Where-Object command in the pipeline and you will see all Microsoft Packages as well.
When your system starts to runs slowly, many folks will reach to see what is in the Task Manager. This is useful, especially to see a constantly updated graph of usage. But if you need to see more in depth information on a given process, then the
Get-Process command will show much more than can be seen in the Task Manager.
As you can see, running
Get-Process by itself will show a similar view to task manager, but by telling it to retrieve all properties of a single process, you can discover much more. As seen in the image below, you can see the process path, it’s version, when it was started, and much more that isn’t shown in the screenshot below.
Every time you login to Windows you are using a user that is contained within a group or groups. Sometimes these are local users, those that are not in a domain (if you are in a corporate environment), or Microsoft Accounts. In the example below, we are selecting specific properties, one of which is
PrincipalSource and is very useful to enumerate what type of account you are looking at, such as a Microsoft Account.
Get-LocalUser | Select-Object Name, FullName, Enabled, PrincipalSource, Description | Format-Table -AutoSize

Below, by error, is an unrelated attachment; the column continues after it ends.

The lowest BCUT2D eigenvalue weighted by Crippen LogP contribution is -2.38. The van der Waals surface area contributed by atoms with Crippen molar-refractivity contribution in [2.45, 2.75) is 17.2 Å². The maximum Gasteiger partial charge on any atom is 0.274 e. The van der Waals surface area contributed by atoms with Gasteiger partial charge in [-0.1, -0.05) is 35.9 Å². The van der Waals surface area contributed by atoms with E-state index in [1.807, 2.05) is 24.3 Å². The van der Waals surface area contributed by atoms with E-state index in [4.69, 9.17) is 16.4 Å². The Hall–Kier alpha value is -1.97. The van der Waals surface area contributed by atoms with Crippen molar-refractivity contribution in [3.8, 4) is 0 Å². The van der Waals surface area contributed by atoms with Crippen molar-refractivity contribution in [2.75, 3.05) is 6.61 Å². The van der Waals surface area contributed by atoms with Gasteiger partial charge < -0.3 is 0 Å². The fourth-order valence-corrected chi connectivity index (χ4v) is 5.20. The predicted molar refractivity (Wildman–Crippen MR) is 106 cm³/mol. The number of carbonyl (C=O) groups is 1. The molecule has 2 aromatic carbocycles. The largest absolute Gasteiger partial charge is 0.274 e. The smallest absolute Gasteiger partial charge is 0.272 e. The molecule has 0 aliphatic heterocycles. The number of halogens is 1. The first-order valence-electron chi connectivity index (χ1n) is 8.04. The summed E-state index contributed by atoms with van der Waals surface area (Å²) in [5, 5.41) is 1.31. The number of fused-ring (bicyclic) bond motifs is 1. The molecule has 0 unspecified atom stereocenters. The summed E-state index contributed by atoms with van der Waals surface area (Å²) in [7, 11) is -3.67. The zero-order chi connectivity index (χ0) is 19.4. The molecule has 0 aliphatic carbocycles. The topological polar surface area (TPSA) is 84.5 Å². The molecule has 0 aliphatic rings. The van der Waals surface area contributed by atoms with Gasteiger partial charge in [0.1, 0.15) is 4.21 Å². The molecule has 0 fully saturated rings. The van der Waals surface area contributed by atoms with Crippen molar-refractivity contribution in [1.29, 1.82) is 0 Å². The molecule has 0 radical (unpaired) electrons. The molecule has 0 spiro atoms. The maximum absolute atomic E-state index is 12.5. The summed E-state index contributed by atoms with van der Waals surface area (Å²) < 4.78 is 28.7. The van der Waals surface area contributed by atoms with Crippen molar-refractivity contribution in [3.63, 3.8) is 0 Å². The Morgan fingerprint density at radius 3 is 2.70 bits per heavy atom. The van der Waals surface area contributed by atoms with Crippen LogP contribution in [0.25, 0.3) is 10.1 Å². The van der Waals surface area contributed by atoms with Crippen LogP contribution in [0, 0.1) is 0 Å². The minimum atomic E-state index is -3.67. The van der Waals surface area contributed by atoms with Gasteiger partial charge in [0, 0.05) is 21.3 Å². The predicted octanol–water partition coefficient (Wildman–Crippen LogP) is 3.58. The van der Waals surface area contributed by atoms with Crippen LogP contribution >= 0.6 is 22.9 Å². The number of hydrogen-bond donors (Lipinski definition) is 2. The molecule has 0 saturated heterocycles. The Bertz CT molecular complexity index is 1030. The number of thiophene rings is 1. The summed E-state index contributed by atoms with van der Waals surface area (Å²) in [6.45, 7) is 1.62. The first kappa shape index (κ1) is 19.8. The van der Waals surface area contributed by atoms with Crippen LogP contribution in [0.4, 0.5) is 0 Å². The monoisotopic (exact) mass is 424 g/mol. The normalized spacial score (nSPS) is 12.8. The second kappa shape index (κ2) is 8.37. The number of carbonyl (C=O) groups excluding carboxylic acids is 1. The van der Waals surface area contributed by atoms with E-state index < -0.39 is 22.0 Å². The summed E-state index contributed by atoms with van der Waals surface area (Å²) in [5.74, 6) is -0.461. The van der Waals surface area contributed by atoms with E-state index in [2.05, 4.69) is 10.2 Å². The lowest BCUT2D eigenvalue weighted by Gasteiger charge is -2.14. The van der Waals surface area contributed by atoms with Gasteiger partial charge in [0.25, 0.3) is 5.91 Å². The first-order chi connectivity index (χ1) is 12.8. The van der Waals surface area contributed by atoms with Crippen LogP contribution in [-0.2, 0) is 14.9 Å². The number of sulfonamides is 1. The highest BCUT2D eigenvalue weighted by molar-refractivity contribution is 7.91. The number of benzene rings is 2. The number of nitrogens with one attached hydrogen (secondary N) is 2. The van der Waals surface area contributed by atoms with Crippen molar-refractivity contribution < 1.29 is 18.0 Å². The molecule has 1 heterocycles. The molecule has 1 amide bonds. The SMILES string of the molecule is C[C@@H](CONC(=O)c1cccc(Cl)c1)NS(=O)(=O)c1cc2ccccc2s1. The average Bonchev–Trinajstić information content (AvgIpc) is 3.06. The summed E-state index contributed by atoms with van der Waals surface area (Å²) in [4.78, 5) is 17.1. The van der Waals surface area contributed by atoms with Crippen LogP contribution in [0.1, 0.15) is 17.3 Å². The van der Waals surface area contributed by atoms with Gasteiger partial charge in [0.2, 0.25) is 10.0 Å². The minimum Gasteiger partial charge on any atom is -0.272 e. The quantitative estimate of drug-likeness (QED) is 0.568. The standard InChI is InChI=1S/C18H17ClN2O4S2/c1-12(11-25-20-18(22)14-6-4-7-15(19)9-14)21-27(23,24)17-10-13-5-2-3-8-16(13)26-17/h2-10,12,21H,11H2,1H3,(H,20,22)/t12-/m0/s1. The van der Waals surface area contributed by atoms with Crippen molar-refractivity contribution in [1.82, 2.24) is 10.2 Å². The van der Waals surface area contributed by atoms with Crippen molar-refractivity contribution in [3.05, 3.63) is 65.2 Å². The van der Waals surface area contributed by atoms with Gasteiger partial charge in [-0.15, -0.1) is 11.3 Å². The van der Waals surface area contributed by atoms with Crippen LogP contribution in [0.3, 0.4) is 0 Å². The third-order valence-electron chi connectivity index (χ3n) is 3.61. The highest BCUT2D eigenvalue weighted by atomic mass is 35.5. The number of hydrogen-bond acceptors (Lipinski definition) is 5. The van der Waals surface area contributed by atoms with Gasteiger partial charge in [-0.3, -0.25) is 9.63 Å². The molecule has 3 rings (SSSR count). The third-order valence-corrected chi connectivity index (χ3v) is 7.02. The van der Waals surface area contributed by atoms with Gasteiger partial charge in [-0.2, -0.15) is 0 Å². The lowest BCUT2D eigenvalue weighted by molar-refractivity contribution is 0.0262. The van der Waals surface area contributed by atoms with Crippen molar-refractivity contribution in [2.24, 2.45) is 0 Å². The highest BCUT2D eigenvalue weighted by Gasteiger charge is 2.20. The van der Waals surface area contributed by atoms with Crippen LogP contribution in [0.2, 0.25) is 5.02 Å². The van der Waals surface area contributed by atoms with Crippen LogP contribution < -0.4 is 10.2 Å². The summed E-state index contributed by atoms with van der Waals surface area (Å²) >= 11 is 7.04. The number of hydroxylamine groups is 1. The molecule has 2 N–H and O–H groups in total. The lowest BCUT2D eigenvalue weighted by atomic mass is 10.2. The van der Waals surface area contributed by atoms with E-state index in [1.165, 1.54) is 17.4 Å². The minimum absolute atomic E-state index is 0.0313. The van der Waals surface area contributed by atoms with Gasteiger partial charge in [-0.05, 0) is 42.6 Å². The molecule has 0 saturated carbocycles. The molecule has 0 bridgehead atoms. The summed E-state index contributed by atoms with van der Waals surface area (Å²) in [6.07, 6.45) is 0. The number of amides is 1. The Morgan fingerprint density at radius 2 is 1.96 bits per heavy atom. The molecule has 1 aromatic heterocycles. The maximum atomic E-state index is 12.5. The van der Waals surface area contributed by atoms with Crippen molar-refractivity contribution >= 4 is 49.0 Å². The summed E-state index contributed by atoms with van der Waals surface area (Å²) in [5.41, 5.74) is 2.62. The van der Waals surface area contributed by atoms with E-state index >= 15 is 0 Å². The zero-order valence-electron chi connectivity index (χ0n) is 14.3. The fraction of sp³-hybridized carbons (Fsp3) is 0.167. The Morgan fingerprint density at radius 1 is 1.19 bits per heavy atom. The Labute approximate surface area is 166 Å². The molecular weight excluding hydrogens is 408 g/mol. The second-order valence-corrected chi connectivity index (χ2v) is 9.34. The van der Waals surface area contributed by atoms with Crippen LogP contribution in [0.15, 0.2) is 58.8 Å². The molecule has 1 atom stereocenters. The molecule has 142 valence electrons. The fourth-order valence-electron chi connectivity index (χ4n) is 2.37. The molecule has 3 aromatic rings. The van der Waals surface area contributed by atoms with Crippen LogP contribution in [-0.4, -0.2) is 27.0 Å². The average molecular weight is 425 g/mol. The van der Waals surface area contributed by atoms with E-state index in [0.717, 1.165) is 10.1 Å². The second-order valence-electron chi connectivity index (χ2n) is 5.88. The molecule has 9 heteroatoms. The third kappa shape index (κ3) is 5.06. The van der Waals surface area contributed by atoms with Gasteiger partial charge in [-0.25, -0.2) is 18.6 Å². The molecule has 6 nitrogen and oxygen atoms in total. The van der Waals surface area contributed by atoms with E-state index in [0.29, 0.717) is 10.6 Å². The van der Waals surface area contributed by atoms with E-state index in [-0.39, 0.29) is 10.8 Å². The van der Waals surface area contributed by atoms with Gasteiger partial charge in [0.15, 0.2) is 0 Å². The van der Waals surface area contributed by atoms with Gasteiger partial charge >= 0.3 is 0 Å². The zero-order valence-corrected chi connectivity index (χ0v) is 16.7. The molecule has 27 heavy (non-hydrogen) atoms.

Finally, we will look at
Get-MpComputerStatus for when you need to see if the Windows Defender antivirus is functioning properly, and to make sure that all relevant scans have been running as intended.
As useful as gathering information is, sometimes you do need to take action to perform an operation based on what you have learned.
Restart-Computer will tell the system to start a restart process. You can use the
-Force command to not wait for any processes and force an immediate system restart.
Like using the Start→Run dialog, you can similarly start processes using the
Start-Process cmdlet. This could be applications such as Notepad, Calculator, or even the modern control panel, as seen below. In the example, the following command will directly open the Display dialog.
Previously, we explored listing out AppX Packages that were installed on the system. What if we want to simply remove one of those packages? First we would find the package, using the same
Get-AppXPackage command and then “pipe” the results to the
Remove-AppXPackage command. As you can see in the example below, we are removing the
Microsoft.ZuneMusic package, as it’s not needed.
Get-AppxPackage Microsoft.ZuneMusic | Remove-AppxPackage
Finally, it’s important to make sure that your antivirus is kept up to date. To make sure the latest signatures are installed for Windows Defender, you can run the
Update-MpSignature cmdlet to force the signatures to update to the latest version.
As you can see there are many different ways that PowerShell can be used to gather information, perform operations, and manage your system. This article only scratches the surface of the different ways that PowerShell can enhance how you use your Windows 10 system!